All of the harms from the COVID-19 injectable products were predictable, and preventable.Jessica Rose, PhD
A Nature publication by Mulroney et al. entitled N1-methylpseudouridylation of mRNA causes +1 ribosomal frameshifting was published on December 6, 2023. The authors showed that N1-methylpseudouridine affects the fidelity of mRNA translation via ribosome stalling resulting in the production multiple, unique, and potentially aberrant proteins by frameshifting.
To address concerns associated with these findings, Wiseman et al. quickly penned Ribosomal frameshifting and misreading of mRNA in COVID-19 vaccines produces “off-target”proteins and immune responses eliciting safety concerns: Comment on UK study by Mulroney et al.
Some of the concerns arise from the codon-optimization of the modified mRNAs for use in the COVID-19 products. Codon optimization was done to achieve maximal protein expression in humans. It is based on the fact that specific organisms prefer to use specific codons called codon bias. We can exploit codon bias by crafting mRNAs according to the protein host producer using synonymous codon replacement, to increase translational efficiency and protein expression, without altering the sequence of the protein.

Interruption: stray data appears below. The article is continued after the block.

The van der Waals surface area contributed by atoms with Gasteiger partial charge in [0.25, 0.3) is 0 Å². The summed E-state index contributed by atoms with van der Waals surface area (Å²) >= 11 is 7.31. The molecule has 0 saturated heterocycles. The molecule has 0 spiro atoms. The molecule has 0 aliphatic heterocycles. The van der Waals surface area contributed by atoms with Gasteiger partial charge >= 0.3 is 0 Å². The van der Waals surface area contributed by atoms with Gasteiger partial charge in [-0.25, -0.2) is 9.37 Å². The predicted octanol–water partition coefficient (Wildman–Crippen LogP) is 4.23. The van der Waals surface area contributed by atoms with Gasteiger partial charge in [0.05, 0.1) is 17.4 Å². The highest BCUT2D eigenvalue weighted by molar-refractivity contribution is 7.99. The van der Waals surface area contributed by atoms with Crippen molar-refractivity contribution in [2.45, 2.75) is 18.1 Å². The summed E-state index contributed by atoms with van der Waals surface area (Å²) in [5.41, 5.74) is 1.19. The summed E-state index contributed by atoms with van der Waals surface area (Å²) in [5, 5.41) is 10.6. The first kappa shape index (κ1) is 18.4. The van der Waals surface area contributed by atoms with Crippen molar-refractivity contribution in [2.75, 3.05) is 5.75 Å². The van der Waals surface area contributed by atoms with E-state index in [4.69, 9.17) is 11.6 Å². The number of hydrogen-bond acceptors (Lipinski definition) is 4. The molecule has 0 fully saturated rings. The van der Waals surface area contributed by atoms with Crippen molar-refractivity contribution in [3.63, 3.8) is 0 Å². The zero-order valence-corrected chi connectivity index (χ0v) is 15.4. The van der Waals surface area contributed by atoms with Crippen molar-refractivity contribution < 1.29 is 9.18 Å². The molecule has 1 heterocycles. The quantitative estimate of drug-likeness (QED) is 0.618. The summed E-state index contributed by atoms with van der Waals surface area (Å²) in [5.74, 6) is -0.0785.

However, it is well known that codon-optimization can lead to protein conformation, folding, and stability problems whereby it may disrupt the fine-tuned timing of translation and ultimately protein function. Codon optimization can also lead to misfolding of mRNAs due to increased Guanine/Cytosine (GC content) in the optimized mRNA.
Synonymous codon replacement also results in a change in the multifunctional regulatory and structural roles of resulting proteins.
There is, in fact, a significant enrichment of GC content (17% and 25% enrichments as per Pfizer and Moderna, respectively, as compared to SARS-CoV-2) as a result of the codon optimization that was done, and “this can lead to disease-associated cellular pathologies involving G4-quadruplexes” linked to prion diseases. Increased GC content significantly alters mRNA secondary structure as well, and this can also lead to ribosomal pausing or stalling.
In addition to problems anticipated with codon optimization, the replacement of all of the Uridines to N1-methylpseudoridines in the mRNA used for the production of the COVID-19 injectable products lends to higher infidelity translation of proteins. The authors claim that slippery sequences – long runs of N1-methylpseudoridines – induce frameshifting whereby the ribosome simply slips over these sequences to shift the reading frame to produce entirely different proteins. According to their findings, this happened about 8% of the time. If we contextualize this finding to the in vivo human setting, the numbers of aberrant proteins that might be being produced is staggering.
A University of Cambridge write-up entitled Researchers redesign future mRNA therapeutics to prevent potentially harmful immune responses was also penned. The take-home message from this summary was that the modified mRNA COVID-19 product platform can be rescued by simply ameliorating the slippery sequences responsible for the frame-shifting, by targeting them and mutating the slippery codons.
I would not recommend sliding down this very slippery sequence slope.
A note on on- and off-target protein production
I can think of at least two potentially looming problems pertaining to protein production in the context of the COVID-19 modified mRNA products.